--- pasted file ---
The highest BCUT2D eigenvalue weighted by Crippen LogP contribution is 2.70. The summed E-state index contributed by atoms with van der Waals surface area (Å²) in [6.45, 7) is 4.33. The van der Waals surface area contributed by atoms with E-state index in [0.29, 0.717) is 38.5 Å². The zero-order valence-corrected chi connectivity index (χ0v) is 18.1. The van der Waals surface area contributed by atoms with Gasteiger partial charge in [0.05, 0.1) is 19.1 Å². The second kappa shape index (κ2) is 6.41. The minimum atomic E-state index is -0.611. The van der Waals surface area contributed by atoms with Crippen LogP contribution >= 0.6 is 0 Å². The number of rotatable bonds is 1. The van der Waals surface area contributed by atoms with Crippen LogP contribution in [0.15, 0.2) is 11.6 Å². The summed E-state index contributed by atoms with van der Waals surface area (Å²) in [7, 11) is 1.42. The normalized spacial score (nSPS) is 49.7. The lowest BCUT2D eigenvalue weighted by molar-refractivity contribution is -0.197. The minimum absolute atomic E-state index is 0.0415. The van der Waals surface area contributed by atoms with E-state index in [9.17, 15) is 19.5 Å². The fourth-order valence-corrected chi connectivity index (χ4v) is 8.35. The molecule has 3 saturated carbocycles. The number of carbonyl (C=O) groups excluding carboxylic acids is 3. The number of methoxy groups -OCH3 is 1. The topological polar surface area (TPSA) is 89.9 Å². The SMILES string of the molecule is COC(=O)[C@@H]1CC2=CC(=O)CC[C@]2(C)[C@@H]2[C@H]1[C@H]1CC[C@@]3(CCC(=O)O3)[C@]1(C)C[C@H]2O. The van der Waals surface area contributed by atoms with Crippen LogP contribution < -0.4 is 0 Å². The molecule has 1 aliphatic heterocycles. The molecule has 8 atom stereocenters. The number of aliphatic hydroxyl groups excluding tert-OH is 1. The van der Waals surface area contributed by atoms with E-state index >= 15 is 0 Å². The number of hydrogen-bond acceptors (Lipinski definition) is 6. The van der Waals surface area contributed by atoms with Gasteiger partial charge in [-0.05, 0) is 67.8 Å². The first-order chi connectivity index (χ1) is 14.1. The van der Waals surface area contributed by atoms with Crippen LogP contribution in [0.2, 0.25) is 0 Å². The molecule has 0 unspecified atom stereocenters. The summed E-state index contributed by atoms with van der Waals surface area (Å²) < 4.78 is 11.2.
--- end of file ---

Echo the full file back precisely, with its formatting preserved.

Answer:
The highest BCUT2D eigenvalue weighted by Crippen LogP contribution is 2.70. The summed E-state index contributed by atoms with van der Waals surface area (Å²) in [6.45, 7) is 4.33. The van der Waals surface area contributed by atoms with E-state index in [0.29, 0.717) is 38.5 Å². The zero-order valence-corrected chi connectivity index (χ0v) is 18.1. The van der Waals surface area contributed by atoms with Gasteiger partial charge in [0.05, 0.1) is 19.1 Å². The second kappa shape index (κ2) is 6.41. The minimum atomic E-state index is -0.611. The van der Waals surface area contributed by atoms with Crippen LogP contribution >= 0.6 is 0 Å². The number of rotatable bonds is 1. The van der Waals surface area contributed by atoms with Crippen LogP contribution in [0.15, 0.2) is 11.6 Å². The summed E-state index contributed by atoms with van der Waals surface area (Å²) in [7, 11) is 1.42. The normalized spacial score (nSPS) is 49.7. The lowest BCUT2D eigenvalue weighted by molar-refractivity contribution is -0.197. The minimum absolute atomic E-state index is 0.0415. The van der Waals surface area contributed by atoms with E-state index in [9.17, 15) is 19.5 Å². The fourth-order valence-corrected chi connectivity index (χ4v) is 8.35. The molecule has 3 saturated carbocycles. The number of carbonyl (C=O) groups excluding carboxylic acids is 3. The number of methoxy groups -OCH3 is 1. The topological polar surface area (TPSA) is 89.9 Å². The SMILES string of the molecule is COC(=O)[C@@H]1CC2=CC(=O)CC[C@]2(C)[C@@H]2[C@H]1[C@H]1CC[C@@]3(CCC(=O)O3)[C@]1(C)C[C@H]2O. The van der Waals surface area contributed by atoms with Crippen LogP contribution < -0.4 is 0 Å². The molecule has 1 aliphatic heterocycles. The molecule has 8 atom stereocenters. The number of aliphatic hydroxyl groups excluding tert-OH is 1. The van der Waals surface area contributed by atoms with E-state index >= 15 is 0 Å². The number of hydrogen-bond acceptors (Lipinski definition) is 6. The van der Waals surface area contributed by atoms with Gasteiger partial charge in [-0.05, 0) is 67.8 Å². The first-order chi connectivity index (χ1) is 14.1. The van der Waals surface area contributed by atoms with Crippen LogP contribution in [0.2, 0.25) is 0 Å². The molecule has 0 unspecified atom stereocenters. The summed E-state index contributed by atoms with van der Waals surface area (Å²) < 4.78 is 11.2.